The Film Festival continued on the Sunday night, with the traditional surprise film. The offerings that this has made available to people over the years have, being honest, been extremely mixed, and after I and my other half were subjected to the utterly dreadful Dragged Across Concrete in 2019, we actually gave the surprise film a miss last year, having been burned one too many times by the festival directors, shall we say, less than stellar record at procurement for the slot. But 2021 is a different time, and in the circumstances if I didn’t like the surprise film I could always just turn off my laptop.
Well, I didn’t turn off my laptop, though that doesn’t mean I liked the movie. Introduced by its lead, Mads Mikkelsen on the feed I got access to, Another Round, or Druk in the films native Denmark, was described by the star as “an ode to alcohol” and sold to watching eyes as a comic piece. With a director I am familiar with only insofar as his debated impact on the European industry in the 90s, and a premise that could easily go one way or the other, I was suitably intrigued by the rapid info I was able to look up about the film before it started rolling. So, was it a redemptive moment for the surprise film in my eyes? Or just another reason why it shouldn’t actually be a yearly part of the programme? I was able to see a screening of this though the Virgin Media Dublin International Film Festival.
Martin (Mikkelsen), Tommy (Thomas Bo Larsen), Peter (Lars Ranthe) and Nikolaj (Magnus Millang) are teaching colleagues in a Danish secondary school, whose lives are hitting dead ends for similar reasons, between problems at home and a lack of fulfillment in work. Over drinks, the quartet are inspired by the suggestion of psychiatrist Finn Skårderud, that a constant blood alcohol level of 0.05 is the perfect amount to inspire creativity and lead to a better life, and commit to giving the idea a try: in the resulting weeks the four have different experiences, running the gauntlet between 180 degree changes in their lives to flat-out alcoholism.
Another Round is a bit of a strange film. It’s hard to know exactly what it is the movie is trying to say, and the lack of cohesion in this respect is a really fatal flaw in my opinion. It vacillates between treating the imbibing of alcohol as a comedy goldmine and a sad activity for lost souls, and never really does enough to bridge the gap between those two opposing points. The end result is a bit of a muddle, and despite the mountain of critical acclaim I have seen Anther Round get, it is not a film that I can see I was hugely impressed with.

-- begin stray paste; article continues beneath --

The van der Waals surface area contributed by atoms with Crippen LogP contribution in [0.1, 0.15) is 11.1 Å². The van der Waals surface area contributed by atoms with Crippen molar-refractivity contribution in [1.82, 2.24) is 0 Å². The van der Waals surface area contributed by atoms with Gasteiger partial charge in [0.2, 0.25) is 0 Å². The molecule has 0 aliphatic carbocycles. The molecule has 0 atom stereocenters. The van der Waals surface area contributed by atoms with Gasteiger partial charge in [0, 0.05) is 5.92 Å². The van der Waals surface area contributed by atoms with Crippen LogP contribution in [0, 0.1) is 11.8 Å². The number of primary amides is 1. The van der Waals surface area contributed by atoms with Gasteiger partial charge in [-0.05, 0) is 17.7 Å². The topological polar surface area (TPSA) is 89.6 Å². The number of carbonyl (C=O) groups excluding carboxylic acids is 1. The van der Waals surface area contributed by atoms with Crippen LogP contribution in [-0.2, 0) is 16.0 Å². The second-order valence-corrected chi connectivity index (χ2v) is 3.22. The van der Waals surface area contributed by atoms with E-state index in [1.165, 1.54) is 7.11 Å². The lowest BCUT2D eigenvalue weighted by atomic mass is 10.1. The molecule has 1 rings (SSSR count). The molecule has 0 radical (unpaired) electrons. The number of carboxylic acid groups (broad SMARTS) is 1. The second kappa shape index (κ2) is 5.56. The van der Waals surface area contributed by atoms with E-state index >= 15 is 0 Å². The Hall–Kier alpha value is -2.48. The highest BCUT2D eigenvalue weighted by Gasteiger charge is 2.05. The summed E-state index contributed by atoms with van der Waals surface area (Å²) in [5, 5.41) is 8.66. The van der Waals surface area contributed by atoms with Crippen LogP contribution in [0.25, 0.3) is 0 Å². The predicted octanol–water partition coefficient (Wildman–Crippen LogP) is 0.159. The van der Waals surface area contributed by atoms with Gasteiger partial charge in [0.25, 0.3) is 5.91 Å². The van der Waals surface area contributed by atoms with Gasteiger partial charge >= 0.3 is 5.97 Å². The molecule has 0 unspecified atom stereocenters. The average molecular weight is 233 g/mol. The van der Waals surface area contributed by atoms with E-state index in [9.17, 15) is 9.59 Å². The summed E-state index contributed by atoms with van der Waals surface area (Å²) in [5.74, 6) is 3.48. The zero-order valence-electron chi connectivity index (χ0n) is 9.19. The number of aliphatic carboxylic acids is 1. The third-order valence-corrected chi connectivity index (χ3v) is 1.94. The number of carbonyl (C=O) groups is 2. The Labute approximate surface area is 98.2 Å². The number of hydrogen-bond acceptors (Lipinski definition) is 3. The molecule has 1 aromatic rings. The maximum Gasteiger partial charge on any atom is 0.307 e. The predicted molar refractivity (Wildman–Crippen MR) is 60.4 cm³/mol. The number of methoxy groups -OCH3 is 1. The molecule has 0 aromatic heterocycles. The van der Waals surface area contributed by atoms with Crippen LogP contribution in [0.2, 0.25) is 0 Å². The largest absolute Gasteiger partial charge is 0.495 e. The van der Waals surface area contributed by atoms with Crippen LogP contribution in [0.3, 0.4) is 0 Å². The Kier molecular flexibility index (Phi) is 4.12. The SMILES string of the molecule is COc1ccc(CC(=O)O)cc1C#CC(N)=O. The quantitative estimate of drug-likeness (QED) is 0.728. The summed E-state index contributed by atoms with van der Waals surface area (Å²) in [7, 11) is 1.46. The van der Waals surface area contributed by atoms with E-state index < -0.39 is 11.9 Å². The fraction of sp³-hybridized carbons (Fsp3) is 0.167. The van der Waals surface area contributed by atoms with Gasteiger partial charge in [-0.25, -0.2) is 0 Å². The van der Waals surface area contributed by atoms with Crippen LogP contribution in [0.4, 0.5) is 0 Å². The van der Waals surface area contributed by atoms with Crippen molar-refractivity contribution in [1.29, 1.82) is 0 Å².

As an examination of what amounts of a mid-life crisis and efforts to find a magic bullet to get out of it, Another Round certainly has potential. A flat-out comedy could certainly be made out of this premise, with the whole thing reminding me a hit of the Irish horror spoof Grabbers (The World’s End springs to mind too, even if the characters of Another Round are more likable than in Edgar Wright’s similarly themed sci-fi horror). It could be done as pure slapstick, it could be done as dramedy, but it could certainly be done. One feels that if it were to lean into the comedy, it might actually be able to make more a serious point at the end of it all: after all, what is drunkenness, but the ability to see the humour in things that, when you sober up, seem distinctly unfunny? A film about trying to stay in the sweet spot of supreme self-confidence has potential. But Another Round chooses not to go that way. Instead it veers far more towards the serious, and while this is not some kind of crazy choice, it does mean that the inherent attraction in the premise, being inverted, is lost almost from the get go.
So instead we get Martin and his terrible personal life mixed with his terrible professional life, and his friend who is struggling with the new baby and the other friend with relationship problems and the other friend and his loneliness, and then we have to watch them all try to kid themselves into thinking that alcohol is the solution to their problems, right on down to getting totally trashed on the streets of Copenhagen. Another Round is barely comedic really, and is in reality incredible sad: an examination of how unfulfilled men gleefully give into the lure of alcohol as the solution to all of their ills. At times you do feel like the script is expecting you to laugh, but for me the chuckles never really came: instead Another Round was just an exercise in uncomfortableness, as you wait for the four friends’ lives to explode through their overuse of booze. Placing such scenes against joyful teenagers getting wrecked in public only served to make the difference all the greater: perhaps intentional, but the intention only shines a deeper spotlight on the films lack of tonal consistency. Mid-life crises are good mines for drama, but the sort of mundanity of repetition that Another Round showcases doesn’t fix itself with the subsequent depiction of loss of control.